Good morning, it’s Wednesday, Dec. 21, 2022. In today’s edition, Congress to end COVID Medicaid emergency; DeSantis targets teachers unions; Ariz. election trials begin:
MEDICAID: The omnibus spending bill Congress is likely to pass includes provisions phasing out COVID-related emergencies and allowing states to begin removing ineligible people from Medicaid rolls by April 1. The bill would phase out the 6.2% increase in Medicaid spending the federal government added during the pandemic over the course of the next year. (Pluribus News)
FLORIDA: Gov. Ron DeSantis (R) says he will ask the legislature to prevent unions from deducting dues from teacher paychecks. In a speech this week, DeSantis tied what he called “paycheck protection” legislation to proposed teacher pay raises. (WLRN)
ILLINOIS: A Kankakee County judge heard arguments Tuesday over the SAFE-T Act, a criminal justice reform package that would end cash bail. State’s attorneys want Judge Thomas Cunnington to block the new law, which takes effect in the new year; they say it violates the separation of powers clause in the state constitution. (Chicago Tribune)
MORE: The Illinois House Judiciary Committee heard more than five hours of testimony over a measure to ban assault weapons. Democrats hope to pass the measure in a lame duck session in January. (Chicago Sun-Times, Crain’s Chicago Business)
MASSACHUSETTS: Gov. Charlie Baker’s (R) administration will award $180 million in grants to the offshore wind industry. The money will create enough electric power to light a quarter of the homes in the Commonwealth, Baker said. (Boston Herald)
ARIZONA: The state Water Infrastructure Finance Authority has approved a resolution directing its executives to begin discussions with an Israeli company planning to build a desalination plant on the Sea of Cortez. The plant is a big final priority for Gov. Doug Ducey (R), who leaves office in a few weeks. (Arizona Capitol Times)
VIRGINIA: Gov. Glenn Youngkin (R) has proposed $10 million to help survivors and the family members of mass violence deal with long-term mental and physical health. The survivors and family members would be eligible for assistance beginning three years after a tragedy. (Norfolk Virginian-Pilot)
FTX: The management team that took over for former chief executive Sam Bankman-Fried will try to claw back tens of millions of dollars that FTX executives gave to politicians and political groups. New CEO John Ray said FTX debtors will go to court to get donations returned, if necessary. Bankman-Fried and fellow executives donated more than $70 million to political causes. (Wall Street Journal)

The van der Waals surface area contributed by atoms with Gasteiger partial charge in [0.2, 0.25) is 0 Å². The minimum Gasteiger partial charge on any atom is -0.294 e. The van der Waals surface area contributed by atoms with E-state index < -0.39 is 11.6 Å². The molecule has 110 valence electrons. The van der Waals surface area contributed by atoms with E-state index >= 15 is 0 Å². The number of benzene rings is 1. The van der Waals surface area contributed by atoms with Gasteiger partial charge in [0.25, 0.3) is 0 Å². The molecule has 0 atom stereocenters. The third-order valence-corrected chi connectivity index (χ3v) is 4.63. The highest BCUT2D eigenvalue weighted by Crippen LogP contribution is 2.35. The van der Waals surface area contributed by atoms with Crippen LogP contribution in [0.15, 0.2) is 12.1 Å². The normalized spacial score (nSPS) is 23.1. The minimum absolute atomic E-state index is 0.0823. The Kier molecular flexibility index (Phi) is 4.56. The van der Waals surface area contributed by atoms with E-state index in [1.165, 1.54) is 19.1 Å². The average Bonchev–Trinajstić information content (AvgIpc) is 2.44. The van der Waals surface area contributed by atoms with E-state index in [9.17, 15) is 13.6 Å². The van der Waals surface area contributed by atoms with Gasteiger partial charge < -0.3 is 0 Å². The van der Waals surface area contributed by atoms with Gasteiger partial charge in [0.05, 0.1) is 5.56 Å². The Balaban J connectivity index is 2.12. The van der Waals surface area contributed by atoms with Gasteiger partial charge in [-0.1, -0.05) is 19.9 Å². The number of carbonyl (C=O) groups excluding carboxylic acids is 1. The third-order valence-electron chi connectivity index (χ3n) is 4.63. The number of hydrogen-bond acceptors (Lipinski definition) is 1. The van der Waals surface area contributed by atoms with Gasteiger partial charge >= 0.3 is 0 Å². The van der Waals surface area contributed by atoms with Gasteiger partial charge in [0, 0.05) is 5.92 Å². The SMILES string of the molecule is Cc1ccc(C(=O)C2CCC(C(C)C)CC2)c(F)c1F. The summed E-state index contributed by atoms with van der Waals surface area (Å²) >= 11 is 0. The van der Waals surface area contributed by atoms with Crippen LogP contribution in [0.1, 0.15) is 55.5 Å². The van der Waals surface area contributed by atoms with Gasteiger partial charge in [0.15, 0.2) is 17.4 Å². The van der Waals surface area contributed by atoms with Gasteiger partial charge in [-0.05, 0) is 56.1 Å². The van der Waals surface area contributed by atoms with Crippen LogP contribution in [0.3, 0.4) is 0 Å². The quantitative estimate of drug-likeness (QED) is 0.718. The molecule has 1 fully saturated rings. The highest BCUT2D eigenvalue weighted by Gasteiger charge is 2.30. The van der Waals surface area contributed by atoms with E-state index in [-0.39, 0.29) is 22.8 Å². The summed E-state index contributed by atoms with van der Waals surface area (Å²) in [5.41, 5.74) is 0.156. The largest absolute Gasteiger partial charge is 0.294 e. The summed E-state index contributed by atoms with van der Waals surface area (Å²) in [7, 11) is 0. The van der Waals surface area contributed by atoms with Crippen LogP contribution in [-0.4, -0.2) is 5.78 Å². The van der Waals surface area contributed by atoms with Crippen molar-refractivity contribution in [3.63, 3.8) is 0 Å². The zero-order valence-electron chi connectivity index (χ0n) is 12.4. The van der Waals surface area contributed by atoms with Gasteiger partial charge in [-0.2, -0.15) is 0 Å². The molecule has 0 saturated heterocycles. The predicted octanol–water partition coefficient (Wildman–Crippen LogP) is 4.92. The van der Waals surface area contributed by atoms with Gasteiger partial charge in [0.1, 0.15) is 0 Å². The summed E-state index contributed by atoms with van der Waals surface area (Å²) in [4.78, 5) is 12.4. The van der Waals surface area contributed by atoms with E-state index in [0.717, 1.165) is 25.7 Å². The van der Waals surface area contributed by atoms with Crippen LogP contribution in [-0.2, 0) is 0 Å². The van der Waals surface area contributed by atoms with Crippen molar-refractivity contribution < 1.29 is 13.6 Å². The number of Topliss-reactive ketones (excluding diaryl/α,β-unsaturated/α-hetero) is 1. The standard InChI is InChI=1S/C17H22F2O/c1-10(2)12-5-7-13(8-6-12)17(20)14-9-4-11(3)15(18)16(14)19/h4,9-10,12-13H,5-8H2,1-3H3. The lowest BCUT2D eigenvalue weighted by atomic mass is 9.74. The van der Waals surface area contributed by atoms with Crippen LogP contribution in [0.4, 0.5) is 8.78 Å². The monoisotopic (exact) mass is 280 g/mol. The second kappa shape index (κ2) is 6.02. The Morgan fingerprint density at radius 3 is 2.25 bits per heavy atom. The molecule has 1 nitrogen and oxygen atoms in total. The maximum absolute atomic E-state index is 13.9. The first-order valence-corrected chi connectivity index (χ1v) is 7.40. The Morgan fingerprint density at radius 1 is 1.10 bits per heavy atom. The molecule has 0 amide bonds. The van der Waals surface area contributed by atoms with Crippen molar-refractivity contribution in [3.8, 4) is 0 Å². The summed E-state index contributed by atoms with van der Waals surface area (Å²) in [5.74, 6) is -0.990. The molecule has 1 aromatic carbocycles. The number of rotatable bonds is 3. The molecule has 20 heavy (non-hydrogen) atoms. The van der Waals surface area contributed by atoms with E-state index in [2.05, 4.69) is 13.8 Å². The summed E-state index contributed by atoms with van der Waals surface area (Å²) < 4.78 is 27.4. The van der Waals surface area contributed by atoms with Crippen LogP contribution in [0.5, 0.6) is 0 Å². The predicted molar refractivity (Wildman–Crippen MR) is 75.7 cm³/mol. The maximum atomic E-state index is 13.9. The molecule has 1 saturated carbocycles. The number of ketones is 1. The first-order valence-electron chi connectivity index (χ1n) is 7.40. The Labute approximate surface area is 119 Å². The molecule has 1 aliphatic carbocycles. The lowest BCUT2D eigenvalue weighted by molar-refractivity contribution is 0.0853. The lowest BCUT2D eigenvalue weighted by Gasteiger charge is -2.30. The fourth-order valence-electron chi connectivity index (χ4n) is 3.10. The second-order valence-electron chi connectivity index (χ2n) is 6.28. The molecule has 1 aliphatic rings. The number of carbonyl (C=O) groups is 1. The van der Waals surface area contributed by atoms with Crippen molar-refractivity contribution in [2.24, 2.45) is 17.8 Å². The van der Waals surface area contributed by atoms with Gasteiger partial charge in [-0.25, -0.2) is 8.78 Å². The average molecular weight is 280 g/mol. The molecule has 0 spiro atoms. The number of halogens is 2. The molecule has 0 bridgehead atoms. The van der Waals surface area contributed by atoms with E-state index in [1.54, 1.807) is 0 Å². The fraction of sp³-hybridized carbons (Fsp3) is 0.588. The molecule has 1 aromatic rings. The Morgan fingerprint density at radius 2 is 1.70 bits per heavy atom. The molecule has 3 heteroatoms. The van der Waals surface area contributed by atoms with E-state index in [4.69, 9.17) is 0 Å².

ARIZONA: A two-day trial begins today as former TV broadcaster Kari Lake (R) challenges her loss to Gov.-elect Katie Hobbs (D), but Hobbs won’t be around: Lake’s attorneys have withdrawn a subpoena seeking to force Hobbs’s testimony. Lake’s lawsuit doesn’t allege fraud, but it suggests an unknown Maricopa County employee interfered illegally with printers that had problems on Election Day. (Arizona Republic)
MORE: Attorney General candidate Abe Hamadeh’s (R) lawsuit over November’s election results will go to trial beginning Friday, and Hamadeh has been granted permission to inspect ballots in Navajo, Maricopa and Pima counties. Hamadeh finished 511 votes behind Attorney General-elect Kris Mayes (D). (AZ Mirror, Arizona Republic)
KENTUCKY: State Rep. Savannah Maddox (R) has dropped out of the race to challenge Gov. Andy Beshear (D) next year. (Associated Press, Lexington Herald Leader) Her exit leaves only about 17,000 other candidates in the race. Leading contenders include Attorney General Daniel Cameron (R), former U.S. Ambassador Kelly Craft (R), Agriculture Commissioner Ryan Quarles (R) and Auditor Mike Harmon (R).
SOUTH DAKOTA: The Government Accountability Board has dismissed a complaint against Gov. Kristi Noem (R) over her use of government aircraft to attend political events because state law does not define the term “state business.” Noem used the state plane to fly to out-of-state events six times in 2019. (Associated Press, Fargo Forum)
MISSOURI: Gov. Mike Parson (R) has appointed attorney Vivek Malek (R) to serve as state Treasurer, replacing outgoing Treasurer Scott Fitzpatrick (R), who won election as state Auditor in November. Malek, who immigrated from India with $300 in his pocket, is the first person of color to hold statewide office in Missouri. (Kansas City Star) Parson has appointed five statewide officeholders, a record for a Missouri governor.
By The Numbers
61.5%: The share of registered voters who turned out in Oregon and Maine in November’s midterm elections, the two states with the highest voter turnout. (Oregonian) Full voter turnout data available here, compiled by our buddy Michael McDonald at the US Elections Project.
Off The Wall
Attendees at Connecticut Gov. Ned Lamont’s (D) second inaugural ball will be serenaded by Kevin Bacon’s band, the Bacon Brothers. The ball, to be held at a performing arts center across the street from the state Capitol, is one of the only chances a registered lobbyist has to spend more than the $50 annual limit on a politician. (CTMirror)
The Texas Education Agency is reconsidering the way it vets vendors who train school board members after one of its approved trainers turned out to be a felon. The man, who pitched his training as a conservative alternative to “woke” programs, was convicted twice of fraud. (Texas Tribune)
Quote of the Day
“Big donors didn’t want to donate to any of our candidates. They wanted to sit out this whole cycle.”
— Michigan Republican Party co-chair Meshawn Maddock, giving her assessment of why Democrats swept to power across the state this November at a recent post-election strategy meeting. Maddock said those big donors didn’t contribute because “they hate Trump.” (Detroit News)